Donald Trump's campaign is ramping up the pace of the President's travel, preparing to hold three rallies a day next week. But Republican strategists warn that more Trump isn't what the campaign needs right now. What he needs, they say, is to stick to the script—something the President is not wired to do, writes @bybrianbennett. As Trump trails former Vice President Joe Biden in national polls, his obsession with dominating the news cycle, airing grievances and sowing confusion has made it hard for him to turn around those numbers with the independents, women and seniors, who have all been leaving him in recent weeks. This was Trump's political novelty in 2016: he could say the outrageous, change the subject, turn attention to his opponent's weaknesses. It was a tactic that helped get him to the White House. But with so much chaos characterizing this year, voters are looking for stability and clarity on how candidates are going to turn things around, strategists say. Trump, photographed at a Des Moines rally on Oct. 14, isn't built to provide that kind of reassurance. In fact, it's long been his strategy not to. Read more at the link in bio. Photograph by Doug Mills (@nytmills)—@nytimes/@reduxpictures

5,194 277

With a panel of leading fantasy authors—N.K. Jemisin, Neil Gaiman (@neilhimself), @sabaatahir, @tomiadeyemi, Diana Gabaldon, George R.R. Martin, @cassieclare1 and Marlon James—TIME presents the 100 Best Fantasy Books of All Time, beginning in the 9th century. See the full list, and read about how we chose the most engaging, inventive and influential works of fantasy fiction, at the link in bio. Photograph by Sangsuk Sylvia Kang (@sangsuk.jpg) for TIME

9,674 144

@kamalaharris always stood to be a dominant figure in the nomination of Judge Amy Coney Barrett to the Supreme Court. Harris walked a careful line during her time to highlight the norm-breaking act of confirming such a critical post so close to an election, while also not sliding into the sexist territory some of her colleagues teetered near or alienating female voters who are backing Harris and her running mate, writes Philip Elliott. The disciplined prosecutor had her questions carefully organized, and Barrett immediately appeared to recognize the traps Harris was setting. While they clearly do not share a judicial philosophy, it seemed as though they considered each other formidable. Sidelined from campaign travel due to the hearing and at least one COVID-19 case on her staff, Harris has used her allotted time to make as big of a mark as she can from a bland conference room in her office in the Hart Senate Office Building. (The lighting in Harris' own office isn't suited for Zooms, an aide tells TIME.) Harris has done her best to make these appearances work to the campaign's advantage, trading some of her firepower from now-Supreme Court Justice Brett Kavanaugh's confirmation battle for a milder tone now that she's on the ticket. After all, unlike Kavanaugh's nomination, Barrett's is not in doubt. Read more at the link in bio. Photograph by @sarahsilbiger—Pool/EPA-EFE/@shutterstock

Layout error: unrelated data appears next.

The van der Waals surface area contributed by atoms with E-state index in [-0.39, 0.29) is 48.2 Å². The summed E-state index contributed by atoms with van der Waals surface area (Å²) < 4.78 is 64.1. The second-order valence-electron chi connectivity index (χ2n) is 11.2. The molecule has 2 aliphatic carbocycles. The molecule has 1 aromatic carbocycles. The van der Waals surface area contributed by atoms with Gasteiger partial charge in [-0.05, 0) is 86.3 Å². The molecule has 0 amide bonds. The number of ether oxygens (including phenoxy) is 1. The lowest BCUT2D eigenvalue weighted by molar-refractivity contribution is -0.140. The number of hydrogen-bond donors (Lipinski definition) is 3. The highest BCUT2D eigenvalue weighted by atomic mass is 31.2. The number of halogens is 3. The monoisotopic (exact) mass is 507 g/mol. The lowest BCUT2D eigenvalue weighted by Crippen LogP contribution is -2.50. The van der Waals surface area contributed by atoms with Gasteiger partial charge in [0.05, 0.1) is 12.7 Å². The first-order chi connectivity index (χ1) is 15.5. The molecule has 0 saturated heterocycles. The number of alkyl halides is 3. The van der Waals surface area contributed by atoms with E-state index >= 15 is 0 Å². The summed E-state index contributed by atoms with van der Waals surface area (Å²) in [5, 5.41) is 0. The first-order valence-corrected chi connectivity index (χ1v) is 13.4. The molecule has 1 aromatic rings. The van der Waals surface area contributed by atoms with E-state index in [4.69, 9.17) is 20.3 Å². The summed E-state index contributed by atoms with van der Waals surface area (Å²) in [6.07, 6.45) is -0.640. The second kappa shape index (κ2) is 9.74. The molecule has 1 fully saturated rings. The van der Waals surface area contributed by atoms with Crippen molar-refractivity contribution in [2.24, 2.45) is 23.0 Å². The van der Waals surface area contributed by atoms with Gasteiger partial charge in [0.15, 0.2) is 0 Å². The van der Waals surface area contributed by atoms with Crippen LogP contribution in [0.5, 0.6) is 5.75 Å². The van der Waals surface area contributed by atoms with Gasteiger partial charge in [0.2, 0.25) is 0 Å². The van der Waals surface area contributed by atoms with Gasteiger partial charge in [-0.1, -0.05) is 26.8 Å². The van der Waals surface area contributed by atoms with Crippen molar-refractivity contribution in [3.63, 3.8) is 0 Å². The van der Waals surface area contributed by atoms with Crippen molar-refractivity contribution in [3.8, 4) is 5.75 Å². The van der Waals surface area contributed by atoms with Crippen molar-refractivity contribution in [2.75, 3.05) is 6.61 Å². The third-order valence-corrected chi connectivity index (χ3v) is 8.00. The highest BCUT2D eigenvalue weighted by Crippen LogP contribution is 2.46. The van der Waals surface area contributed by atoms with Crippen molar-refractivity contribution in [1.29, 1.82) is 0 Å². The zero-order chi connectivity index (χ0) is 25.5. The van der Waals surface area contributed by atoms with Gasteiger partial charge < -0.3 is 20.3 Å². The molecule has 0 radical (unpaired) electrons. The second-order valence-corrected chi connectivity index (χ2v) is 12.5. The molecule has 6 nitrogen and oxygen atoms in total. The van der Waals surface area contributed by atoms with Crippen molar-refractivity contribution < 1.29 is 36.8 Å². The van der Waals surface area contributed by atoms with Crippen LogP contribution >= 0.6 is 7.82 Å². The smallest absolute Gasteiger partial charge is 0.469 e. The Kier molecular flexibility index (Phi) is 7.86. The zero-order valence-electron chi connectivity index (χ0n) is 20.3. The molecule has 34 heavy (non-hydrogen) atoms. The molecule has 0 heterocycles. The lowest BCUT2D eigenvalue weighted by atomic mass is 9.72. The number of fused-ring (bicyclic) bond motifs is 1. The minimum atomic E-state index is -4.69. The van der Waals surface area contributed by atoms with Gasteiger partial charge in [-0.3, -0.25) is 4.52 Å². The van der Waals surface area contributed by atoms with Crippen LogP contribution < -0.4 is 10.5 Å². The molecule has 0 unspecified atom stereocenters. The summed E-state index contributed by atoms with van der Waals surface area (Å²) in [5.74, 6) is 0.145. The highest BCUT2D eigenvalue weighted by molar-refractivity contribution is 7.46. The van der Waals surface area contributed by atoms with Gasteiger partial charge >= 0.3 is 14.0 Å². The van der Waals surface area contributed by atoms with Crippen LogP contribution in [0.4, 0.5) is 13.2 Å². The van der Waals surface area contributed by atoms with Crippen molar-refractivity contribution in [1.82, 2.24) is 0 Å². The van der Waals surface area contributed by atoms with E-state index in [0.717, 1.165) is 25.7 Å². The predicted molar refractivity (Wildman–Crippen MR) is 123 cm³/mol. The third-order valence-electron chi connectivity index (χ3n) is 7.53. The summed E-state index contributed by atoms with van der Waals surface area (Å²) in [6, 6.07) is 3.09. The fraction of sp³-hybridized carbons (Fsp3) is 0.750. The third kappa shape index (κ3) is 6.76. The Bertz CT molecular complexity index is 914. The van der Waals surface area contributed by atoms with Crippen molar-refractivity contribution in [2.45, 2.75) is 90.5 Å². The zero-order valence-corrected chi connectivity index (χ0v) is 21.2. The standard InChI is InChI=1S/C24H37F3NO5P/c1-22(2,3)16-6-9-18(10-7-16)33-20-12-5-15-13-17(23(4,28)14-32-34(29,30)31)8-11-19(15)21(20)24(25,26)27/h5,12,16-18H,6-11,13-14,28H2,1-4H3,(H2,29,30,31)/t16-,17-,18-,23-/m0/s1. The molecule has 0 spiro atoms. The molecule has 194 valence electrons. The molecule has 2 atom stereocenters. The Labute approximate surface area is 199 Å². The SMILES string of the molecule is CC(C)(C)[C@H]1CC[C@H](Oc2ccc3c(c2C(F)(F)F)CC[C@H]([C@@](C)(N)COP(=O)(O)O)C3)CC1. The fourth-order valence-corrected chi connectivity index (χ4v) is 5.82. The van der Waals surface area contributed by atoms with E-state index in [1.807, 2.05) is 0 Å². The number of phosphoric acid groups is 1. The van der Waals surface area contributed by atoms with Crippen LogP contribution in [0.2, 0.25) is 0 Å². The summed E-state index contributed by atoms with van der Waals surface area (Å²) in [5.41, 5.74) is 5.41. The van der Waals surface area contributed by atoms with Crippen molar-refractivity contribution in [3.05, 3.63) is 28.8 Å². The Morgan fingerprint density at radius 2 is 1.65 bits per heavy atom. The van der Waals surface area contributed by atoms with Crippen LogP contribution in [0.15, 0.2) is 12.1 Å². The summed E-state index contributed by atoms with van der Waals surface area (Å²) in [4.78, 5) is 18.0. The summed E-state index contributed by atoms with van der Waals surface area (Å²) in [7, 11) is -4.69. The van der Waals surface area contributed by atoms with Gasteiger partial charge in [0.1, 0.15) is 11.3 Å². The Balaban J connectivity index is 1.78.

15,516 310

Donna Mays had waited a long time for Oct. 13. It was the day she hoped her son Jamel Floyd—whom she had expected to be released from that month after more than a decade in prison—would return home. (State prison records show that Floyd, a Black 35-year-old man, was eligible for parole on that date.) Mays had planned parts of her life around her son's anticipated release, even scheduling things so she could marry his father in October. She wanted to wait until Floyd was able to walk her down the aisle. But he would not come home in time for her wedding. He wouldn't come home at all. Floyd died on June 3 after being pepper sprayed by guards at Metropolitan Detention Center in Brooklyn. (The Justice Department’s inspector general is now investigating the circumstances surrounding his death.) "My days are still confused," says Mays. "I don't question God because I know God doesn't make mistakes, but I just need some answers." Read more, and see more pictures, at the link in bio. In this photograph: a memorial at Kennedy Memorial Park in Hempstead, N.Y., where Floyd grew up playing baseball. Photograph by Yuki Iwamura (@yuppo56)